We’ve put together this guide to help you keep your social media accounts safe.
- Email Accounts and Social Media
- Secure Your Phone
- Regularly Audit Access
- Turn on Two-Step Verification on Social Media
No matter what email address you use with your social media accounts (whether a personal or Brown social media account), we recommend that you:
(1) Keep personal and Brown accounts separate, i.e., use a personal email address for your own social media accounts, and only use your Brown email account for Brown-associated social media accounts,
(2) Have unique passwords for all of your accounts, and
(3) Turn on two-step verification for all accounts.
All of these precautions, especially two-step verification (also called multi-factor authentication or MFA) protects your other accounts and passwords from someone gaining control of your email and then resetting passwords for your other online accounts.
If your social media usage is part of your role at Brown, you may want to use your Brown email address when registering your social media account. This can provide additional security because if the email is compromised, OIT can more easily regain control of the email on your behalf.
If you are handling official social media on behalf of a department, you might want to use a general department address (for example, firstname.lastname@example.org) to make it easier for another member of your department to continue using the account should you leave Brown. If you do not have a general address, you can request a “Google Shared Mailbox” from the IT Service Center.
If you would like to change the address associated with your social media account, see the following articles:
- Twitter: Updating Your Email Address
- Facebook: Settings > General > Contact (you can make an address your primary after adding it)
- LinkedIn: https://www.linkedin.com/help/linkedin/answer/60
Make sure you secure your phone with a passcode, especially if you have social media apps installed. Otherwise, others can easily post to social media from your phone, whether it is someone with malicious intent or a curious toddler. For iPhones, we’re recommending a six-character alphanumeric password (rather than numeric 4-character) because it’s much more difficult to hack.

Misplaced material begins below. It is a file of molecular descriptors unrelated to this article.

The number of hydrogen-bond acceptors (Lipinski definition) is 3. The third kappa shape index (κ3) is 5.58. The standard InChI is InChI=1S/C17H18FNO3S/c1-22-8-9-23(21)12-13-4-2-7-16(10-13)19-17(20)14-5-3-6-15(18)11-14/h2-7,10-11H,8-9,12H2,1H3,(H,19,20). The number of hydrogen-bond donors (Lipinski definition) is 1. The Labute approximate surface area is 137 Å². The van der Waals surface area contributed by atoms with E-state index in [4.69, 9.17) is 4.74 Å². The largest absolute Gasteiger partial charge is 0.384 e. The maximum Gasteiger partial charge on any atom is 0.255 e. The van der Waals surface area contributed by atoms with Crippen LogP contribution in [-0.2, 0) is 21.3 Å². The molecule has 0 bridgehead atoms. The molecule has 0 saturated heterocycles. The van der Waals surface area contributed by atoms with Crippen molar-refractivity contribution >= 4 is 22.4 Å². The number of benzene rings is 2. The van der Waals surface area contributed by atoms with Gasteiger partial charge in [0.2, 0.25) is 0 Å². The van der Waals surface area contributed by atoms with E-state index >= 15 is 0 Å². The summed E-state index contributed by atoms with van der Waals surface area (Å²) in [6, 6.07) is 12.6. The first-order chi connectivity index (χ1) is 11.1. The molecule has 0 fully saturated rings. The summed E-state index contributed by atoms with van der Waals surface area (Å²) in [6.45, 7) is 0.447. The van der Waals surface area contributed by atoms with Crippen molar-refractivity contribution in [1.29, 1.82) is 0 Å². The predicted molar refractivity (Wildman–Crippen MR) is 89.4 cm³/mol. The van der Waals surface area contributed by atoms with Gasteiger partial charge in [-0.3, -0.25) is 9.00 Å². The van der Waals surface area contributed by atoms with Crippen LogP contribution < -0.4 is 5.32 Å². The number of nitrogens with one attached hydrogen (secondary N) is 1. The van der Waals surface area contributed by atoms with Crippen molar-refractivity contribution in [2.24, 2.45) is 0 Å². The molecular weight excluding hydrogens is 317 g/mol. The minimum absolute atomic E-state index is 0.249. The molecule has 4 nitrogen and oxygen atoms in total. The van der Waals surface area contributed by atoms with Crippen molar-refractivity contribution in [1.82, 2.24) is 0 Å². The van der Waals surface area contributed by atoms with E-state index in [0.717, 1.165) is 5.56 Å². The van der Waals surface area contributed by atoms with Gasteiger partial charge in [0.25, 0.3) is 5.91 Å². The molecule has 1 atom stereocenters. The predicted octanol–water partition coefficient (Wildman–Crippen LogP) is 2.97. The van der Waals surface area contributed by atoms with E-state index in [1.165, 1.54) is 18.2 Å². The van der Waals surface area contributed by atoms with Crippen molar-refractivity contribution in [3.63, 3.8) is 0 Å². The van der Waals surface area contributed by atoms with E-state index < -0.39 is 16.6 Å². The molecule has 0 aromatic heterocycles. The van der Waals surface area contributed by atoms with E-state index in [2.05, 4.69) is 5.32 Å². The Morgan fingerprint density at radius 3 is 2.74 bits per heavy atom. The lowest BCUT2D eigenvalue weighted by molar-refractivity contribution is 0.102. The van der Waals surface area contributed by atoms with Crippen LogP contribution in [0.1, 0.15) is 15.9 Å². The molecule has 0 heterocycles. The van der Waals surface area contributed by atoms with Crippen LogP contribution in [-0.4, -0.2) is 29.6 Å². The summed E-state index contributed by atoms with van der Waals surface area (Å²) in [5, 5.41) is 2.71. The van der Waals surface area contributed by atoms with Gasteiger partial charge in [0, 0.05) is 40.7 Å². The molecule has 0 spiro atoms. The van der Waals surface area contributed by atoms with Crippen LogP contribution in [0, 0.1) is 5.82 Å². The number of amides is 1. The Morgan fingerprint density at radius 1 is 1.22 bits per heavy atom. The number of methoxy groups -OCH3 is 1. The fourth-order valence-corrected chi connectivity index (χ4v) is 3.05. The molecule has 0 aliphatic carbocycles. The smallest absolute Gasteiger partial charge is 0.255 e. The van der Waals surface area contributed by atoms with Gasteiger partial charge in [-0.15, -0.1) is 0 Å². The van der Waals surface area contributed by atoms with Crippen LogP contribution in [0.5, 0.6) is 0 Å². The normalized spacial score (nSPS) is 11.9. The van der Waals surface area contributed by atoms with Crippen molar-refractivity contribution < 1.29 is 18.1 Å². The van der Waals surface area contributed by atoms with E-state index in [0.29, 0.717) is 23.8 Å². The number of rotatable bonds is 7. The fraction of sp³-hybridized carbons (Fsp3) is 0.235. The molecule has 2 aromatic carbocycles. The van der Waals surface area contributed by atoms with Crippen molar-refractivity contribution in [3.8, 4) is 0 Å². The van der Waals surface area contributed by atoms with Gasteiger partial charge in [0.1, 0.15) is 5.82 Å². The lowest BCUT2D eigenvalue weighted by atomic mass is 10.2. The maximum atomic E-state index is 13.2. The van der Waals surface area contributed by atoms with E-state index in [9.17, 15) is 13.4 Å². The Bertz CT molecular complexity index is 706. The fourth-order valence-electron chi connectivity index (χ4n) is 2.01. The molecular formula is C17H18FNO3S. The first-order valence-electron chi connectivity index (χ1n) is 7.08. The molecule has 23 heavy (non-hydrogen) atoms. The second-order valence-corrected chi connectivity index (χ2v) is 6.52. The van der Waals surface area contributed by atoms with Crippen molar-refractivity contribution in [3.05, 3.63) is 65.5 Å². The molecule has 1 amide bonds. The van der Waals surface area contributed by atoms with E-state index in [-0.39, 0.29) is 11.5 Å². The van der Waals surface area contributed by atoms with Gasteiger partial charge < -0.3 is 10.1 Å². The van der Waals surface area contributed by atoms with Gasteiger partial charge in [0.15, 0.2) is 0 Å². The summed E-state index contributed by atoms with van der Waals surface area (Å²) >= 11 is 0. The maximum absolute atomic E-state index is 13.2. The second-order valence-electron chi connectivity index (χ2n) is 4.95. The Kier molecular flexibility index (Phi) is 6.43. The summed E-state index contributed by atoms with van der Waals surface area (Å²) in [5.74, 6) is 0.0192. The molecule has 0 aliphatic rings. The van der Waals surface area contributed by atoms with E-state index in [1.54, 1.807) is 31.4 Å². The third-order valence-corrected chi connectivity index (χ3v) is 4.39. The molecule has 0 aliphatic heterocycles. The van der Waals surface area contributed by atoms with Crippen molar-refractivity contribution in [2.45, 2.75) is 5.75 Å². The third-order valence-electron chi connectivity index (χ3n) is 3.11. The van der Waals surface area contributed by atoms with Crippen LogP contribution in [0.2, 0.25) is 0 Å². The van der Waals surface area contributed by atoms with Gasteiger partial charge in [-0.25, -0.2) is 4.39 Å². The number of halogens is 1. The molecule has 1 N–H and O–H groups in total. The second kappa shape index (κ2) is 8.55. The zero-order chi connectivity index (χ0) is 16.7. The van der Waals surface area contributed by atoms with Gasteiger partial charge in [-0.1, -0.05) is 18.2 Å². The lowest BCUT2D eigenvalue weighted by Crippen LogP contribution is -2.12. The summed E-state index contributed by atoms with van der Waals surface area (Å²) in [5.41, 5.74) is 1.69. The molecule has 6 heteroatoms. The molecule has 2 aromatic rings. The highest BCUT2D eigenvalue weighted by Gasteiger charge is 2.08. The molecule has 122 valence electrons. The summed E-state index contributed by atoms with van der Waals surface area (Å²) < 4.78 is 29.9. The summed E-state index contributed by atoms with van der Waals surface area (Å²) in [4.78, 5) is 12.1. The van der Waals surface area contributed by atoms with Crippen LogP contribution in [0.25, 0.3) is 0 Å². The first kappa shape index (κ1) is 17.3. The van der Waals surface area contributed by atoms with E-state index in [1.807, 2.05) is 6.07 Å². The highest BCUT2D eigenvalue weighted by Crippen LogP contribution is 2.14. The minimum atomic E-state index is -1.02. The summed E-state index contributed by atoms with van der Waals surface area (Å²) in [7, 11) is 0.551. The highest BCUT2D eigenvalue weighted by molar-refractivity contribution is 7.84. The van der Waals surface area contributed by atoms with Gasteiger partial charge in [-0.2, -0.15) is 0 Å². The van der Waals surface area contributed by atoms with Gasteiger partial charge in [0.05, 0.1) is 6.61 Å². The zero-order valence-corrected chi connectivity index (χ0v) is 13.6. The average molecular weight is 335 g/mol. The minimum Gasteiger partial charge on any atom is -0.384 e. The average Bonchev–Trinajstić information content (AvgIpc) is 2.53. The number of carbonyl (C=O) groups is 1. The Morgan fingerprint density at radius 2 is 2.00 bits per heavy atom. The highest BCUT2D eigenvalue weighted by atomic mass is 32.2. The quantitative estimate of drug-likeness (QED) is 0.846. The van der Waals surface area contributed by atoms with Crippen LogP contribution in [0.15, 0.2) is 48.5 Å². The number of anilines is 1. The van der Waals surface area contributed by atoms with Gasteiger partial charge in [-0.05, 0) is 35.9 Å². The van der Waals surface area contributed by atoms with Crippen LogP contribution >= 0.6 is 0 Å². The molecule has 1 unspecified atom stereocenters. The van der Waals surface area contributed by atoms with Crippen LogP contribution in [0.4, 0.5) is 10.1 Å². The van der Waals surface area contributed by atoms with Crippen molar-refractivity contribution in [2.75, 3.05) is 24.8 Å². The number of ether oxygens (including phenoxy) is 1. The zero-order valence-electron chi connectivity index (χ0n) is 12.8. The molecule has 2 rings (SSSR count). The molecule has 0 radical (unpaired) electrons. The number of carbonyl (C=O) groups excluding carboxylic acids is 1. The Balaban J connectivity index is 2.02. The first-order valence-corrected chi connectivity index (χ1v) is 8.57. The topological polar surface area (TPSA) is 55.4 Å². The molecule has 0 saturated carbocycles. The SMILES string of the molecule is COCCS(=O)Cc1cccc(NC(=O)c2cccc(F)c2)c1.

Related help articles:
Did you share passwords to social media accounts with people who have left Brown? Change passwords periodically if they are shared.
Is your Facebook page shared with people who have left Brown? This article describes where to find the list of people who have access: How do I manage roles for my Page?
Like Brown’s Two-Step Verification, Twitter, Facebook, and LinkedIn offer an option to use a second factor of authentication such as a phone number or authentication app such as Duo Mobile. This is the best way to avoid account hacking.
Worried about inconvenience? Most websites only require this second factor on an unrecognized device or browser. If you normally access these accounts on one computer and one phone, it won’t be a hassle.
Two-Step Verification for all of these websites requires you to have a cell phone number associated with your account.
If you are conducting social media on behalf of your department, a BIG consideration when turning on two-step is making sure that others are able to access the account should you leave Brown. Since it is tied to cell numbers, this can easily become an issue if you sign up with a personal cell number. When you first set up two-step, make sure to put the backup code in a place accessible by others in your department. Of course, you should also change the phone number on the account before you leave Brown.
Turn on “Login Verification” by following the instructions in this article: Using login verification
Click “Generate Backup Code” to generate a one-time use code. Put this in a safe place accessible by others in your department who may need to access the Twitter account if you are unavailable or no longer at Brown.
Click the “Setup a code generator app” button and scan the QR code with the Duo Mobile app you already use for Brown’s Two-Step Verification. This also lets you generate codes if your phone is offline / has no signal.
Turn on “Login Approvals” by following the instructions in this article: How do I turn on login approvals?
Unlike Twitter, your Facebook page can be managed by more than one account. By turning on Login Approvals, you are just controlling access to your own account, which is used to manage the page. You do not need to share passwords or one-time use codes, you can just delegate access to other members of your department who are expected to update the page.
Click “Recovery Codes / Get Codes” to generate ten one-time use codes. No need to share these with others since they are related to your personal account, not the page.
Click the text “third party app” in the Code Generator section and scan the QR code with the Duo Mobile app you already use for Brown’s Two-Step Verification. This also lets you generate codes if your phone is offline / has no signal.
Turn on “Two-Step Verification” by following the instructions in this article: Turning Two-Step Verification On and Off
LinkedIn works by phone number / SMS code only. There are no backup codes and you can’t use an app like Duo to generate codes offline. However, LinkedIn does remember approved devices, so you could theoretically turn two-step off from one of those devices if you’re stuck without access to your phone number.